The complete mess some games make. Too many items, too much to keep track of, and no dedicated crafting space to just place everything and come back to it to craft. Actually, on most games you have to know exactly what you need to craft something, and then leave it in your bags, and do a lot of traveling to a bank and back to a materials vendor / work bench just to craft some pieces. I am happy Rift did a small fix into this, since I can craft with materials that are actually inside my bank.


Love:
It is another game in itself. I love crafting when I am in the mood for it, which is that same mood for when I actually just want to sit and organize character's inventories. It is complicated to explain why crafting is fun, when in fact it is generally much more work then reward. Kinda like a day job.


And to end...
Even though it is trough my lack of free time makes many of the items pointed out here a bit exagerated, truth is most of these points have been in my head for quite a while. Uppon logging today to all my Lotro characters with LOTS of things on their bags, I gave up and came here for a small rant.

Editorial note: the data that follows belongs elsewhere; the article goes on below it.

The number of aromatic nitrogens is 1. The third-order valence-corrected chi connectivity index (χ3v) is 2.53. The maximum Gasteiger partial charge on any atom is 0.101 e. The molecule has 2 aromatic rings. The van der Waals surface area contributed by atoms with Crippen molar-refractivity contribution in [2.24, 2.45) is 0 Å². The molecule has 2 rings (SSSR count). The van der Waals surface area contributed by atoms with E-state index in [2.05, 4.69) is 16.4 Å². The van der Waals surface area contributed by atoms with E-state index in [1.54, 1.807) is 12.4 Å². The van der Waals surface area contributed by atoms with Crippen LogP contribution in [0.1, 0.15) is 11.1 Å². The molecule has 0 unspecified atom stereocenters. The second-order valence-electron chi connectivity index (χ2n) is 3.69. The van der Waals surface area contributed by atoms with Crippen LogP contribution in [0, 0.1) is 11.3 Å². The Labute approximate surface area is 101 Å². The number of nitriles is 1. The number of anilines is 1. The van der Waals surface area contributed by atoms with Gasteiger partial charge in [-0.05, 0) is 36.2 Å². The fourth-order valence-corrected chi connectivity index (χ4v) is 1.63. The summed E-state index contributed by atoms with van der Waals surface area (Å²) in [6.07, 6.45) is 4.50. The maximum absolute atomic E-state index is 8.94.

Please forgive me and share if you have a Love and Hate relationship with Loot too!

2 comments:

  1. Kingdoms of Amalur: Reckoning have a good take on inventory. You have limited space but can buy extra bags and when you pick up crafting mats, they automatically go into a crafting storage that is created when you pick up the first item of that type. It is not part of your regular storage and doesn't take up space. You also get a bank type storage that can be accessed from various locations.

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  2. There's a reason why I called my blog "Inventory Full" hehe.

    Excellent post. I've thought all those things at various times, especially "No matter if it was a wolf that in no way could fit a Two Handed Mace in its stomach, as long as the random happiness effect is bigger then the lack of immersion". Immersion is really important and I get quite annoyed at animals dropping weapons and huge treasure chests popping out of thin air, but if there's something I really want then somehow the lack of realism goes straight out the window.